3. Abstract
    Site description. This data package consists of data obtained from sampling surface soil (the 0-7.6 cm depth profile) in black mangrove (Avicennia germinans) dominated forest and black needlerush (Juncus roemerianus) saltmarsh along the Gulf of Mexico coastline in peninsular west-central Florida, USA. This location has a subtropical climate with mean daily temperatures ranging from 15.4 °C in January to 27.8 °C in August, and annual precipitation of 1336 mm. Precipitation falls as rain primarily between June and September. Tides are semi-diurnal, with 0.57 m median amplitudes during the year preceding sampling (U.S. NOAA National Ocean Service, Clearwater Beach, Florida, station 8726724). Sea-level rise is 4.0 ± 0.6 mm per year (1973-2020 trend, mean ± 95 % confidence interval, NOAA NOS Clearwater Beach station). The A. germinans mangrove zone is either adjacent to water or fringed on the seaward side by a narrow band of red mangrove (Rhizophora mangle). A near-monoculture of J. roemerianus is often adjacent to and immediately landward of the A. germinans zone. The transition from the mangrove to the J. roemerianus zone is variable in our study area. An abrupt edge between closed-canopy mangrove and J. roemerianus monoculture may extend for up to several hundred metersMore>>
  4. The densest overflow water from the Nordic Seas passes through the Faroe Bank Channel and contributes to the headwaters to the lower limb of the Atlantic Meridional Overturning Circulation. The upstream pathways of this dense overflow water are not well known. Using data from a high-resolution hydrographic/velocity survey in 2011, as well as long-term moored velocity and shipboard hydrographic measurements north of the Faroe Islands, we present evidence of a current following the continental slope from Iceland toward the Faroe Bank Channel. This narrow current, which we call the Iceland-Faroe Slope Jet (IFSJ), is bottom-intensified and associated with dense water banked up on the slope. North of the Faroe Islands the IFSJ is situated beneath the Faroe Current, and its variability is tightly linked to the flow of Atlantic Water above. The bulk of the IFSJ’s volume transport is confined to a small area in ϴ-S space centered near a potential density anomaly of 28.06 kg m-3. This is slightly denser than the transport mode of the North Icelandic Jet, which follows shallower isobaths along the slope north of Iceland in the opposite direction and feeds the Denmark Strait overflow. However, the similarity of the hydrographic properties suggests that themore »two currents have a common source. The average transport of water denser than σϴ = 27.8 kg m-3 in the IFSJ is on the order of 1 Sv, which may account for roughly 50% of the overflow through the Faroe Bank Channel.« less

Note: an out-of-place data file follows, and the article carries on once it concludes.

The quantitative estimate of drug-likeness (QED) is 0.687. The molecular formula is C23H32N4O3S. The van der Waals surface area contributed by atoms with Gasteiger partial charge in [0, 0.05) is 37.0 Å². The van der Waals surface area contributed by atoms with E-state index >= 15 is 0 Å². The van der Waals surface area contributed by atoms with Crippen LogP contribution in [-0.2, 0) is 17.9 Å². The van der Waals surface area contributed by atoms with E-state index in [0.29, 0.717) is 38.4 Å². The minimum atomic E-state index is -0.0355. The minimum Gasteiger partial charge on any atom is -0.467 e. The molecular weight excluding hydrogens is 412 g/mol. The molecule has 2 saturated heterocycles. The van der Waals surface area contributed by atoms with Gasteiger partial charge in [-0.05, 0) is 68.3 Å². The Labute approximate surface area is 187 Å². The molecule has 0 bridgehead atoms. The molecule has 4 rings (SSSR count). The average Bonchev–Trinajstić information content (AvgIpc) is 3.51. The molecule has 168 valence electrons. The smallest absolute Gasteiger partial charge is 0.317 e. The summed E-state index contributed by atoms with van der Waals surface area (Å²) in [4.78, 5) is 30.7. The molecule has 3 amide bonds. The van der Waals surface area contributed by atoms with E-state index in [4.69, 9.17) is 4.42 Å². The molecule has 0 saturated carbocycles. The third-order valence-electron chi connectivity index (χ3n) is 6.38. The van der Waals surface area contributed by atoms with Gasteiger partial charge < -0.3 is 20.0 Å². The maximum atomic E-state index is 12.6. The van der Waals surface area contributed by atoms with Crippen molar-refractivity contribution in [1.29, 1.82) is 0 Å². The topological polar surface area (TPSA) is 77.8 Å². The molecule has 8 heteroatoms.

5. The North Icelandic Jet (NIJ) is an important source of dense water to the overflow plume passing through Denmark Strait. The properties, structure, and transport of the NIJ are investigated for the first time along its entire pathway following the continental slope north of Iceland, using 13 hydrographic/velocity surveys of high spatial resolution conducted between 2004 and 2018. The comprehensive dataset reveals that the current originates northeast of Iceland and increases in volume transport by roughly 0.4 Sv (1 Sv ≡ 10 6 m 3 s −1 ) per 100 km until 300 km upstream of Denmark Strait, at which point the highest transport is reached. The bulk of the NIJ transport is confined to a small area in Θ– S space centered near −0.29° ± 0.16°C in Conservative Temperature and 35.075 ± 0.006 g kg −1 in Absolute Salinity. While the hydrographic properties of this transport mode are not significantly modified along the NIJ’s pathway, the transport estimates vary considerably between and within the surveys. Neither a clear seasonal signal nor a consistent link to atmospheric forcing was found, but barotropic and/or baroclinic instability is likely active in the current. The NIJ displays a double-core structure in roughly 50%more »of the occupations, with the two cores centered at the 600- and 800-m isobaths, respectively. The transport of overflow water 300 km upstream of Denmark Strait exceeds 1.8 ± 0.3 Sv, which is substantially larger than estimates from a year-long mooring array and hydrographic/velocity surveys closer to the strait, where the NIJ merges with the separated East Greenland Current. This implies a more substantial contribution of the NIJ to the Denmark Strait overflow plume than previously envisaged.« less